Light typically travels at 186,000 miles per second, but scientists have found a way to slow it down to 38 miles per hour. A team at the Rowland Institute for Science has found a new state of matter to help slow light down. Sodium atoms were cooled almost to absolute zero, which is 459.67 degrees Fahrenheit below zero. That’s lowest temperature theoretically possible. They then shot a laser through the extremely cold sodium atoms, which acted like “optical molasses” to slow down the beam of light.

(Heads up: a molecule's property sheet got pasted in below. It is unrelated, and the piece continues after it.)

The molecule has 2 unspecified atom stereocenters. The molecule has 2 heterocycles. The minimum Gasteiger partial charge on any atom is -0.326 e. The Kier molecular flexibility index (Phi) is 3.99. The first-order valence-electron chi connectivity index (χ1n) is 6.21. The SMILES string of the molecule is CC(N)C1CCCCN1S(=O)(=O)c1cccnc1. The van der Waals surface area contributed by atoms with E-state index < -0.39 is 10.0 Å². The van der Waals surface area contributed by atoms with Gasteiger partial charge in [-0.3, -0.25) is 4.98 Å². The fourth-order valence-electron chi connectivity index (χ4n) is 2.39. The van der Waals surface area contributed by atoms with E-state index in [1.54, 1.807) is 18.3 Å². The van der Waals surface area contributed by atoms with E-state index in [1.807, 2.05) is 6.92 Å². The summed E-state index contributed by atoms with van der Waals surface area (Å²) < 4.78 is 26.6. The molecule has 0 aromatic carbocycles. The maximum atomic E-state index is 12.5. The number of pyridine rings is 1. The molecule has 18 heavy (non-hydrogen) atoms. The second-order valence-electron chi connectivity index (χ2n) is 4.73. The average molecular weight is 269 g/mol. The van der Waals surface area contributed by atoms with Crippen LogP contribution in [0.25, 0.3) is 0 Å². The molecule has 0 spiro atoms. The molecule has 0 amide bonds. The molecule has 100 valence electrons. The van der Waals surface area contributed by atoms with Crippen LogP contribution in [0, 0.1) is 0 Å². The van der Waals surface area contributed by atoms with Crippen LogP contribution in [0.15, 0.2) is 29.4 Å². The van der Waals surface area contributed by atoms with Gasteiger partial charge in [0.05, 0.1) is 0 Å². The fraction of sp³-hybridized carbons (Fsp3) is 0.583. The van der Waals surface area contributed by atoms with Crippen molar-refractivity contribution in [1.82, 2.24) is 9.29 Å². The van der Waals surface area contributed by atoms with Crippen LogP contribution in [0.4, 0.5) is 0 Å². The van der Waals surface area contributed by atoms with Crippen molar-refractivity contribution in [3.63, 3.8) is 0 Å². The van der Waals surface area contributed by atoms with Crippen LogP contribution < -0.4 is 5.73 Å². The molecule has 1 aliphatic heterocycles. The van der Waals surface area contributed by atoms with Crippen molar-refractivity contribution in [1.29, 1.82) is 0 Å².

When light passes through something like water or glass it slows down very slightly as the light’s photons interact with the molecules in the substance surrounding it. The process used by the scientists at the Rowland Institute for Science is just a very, very amplified version of that interaction.
Lead scientist on the project Lene Vesergaard Hau says this could lead to many practical uses in the future. She envisions the ability to send data and pictures in less space and with less power, and developments in laser projection systems and night vision cameras.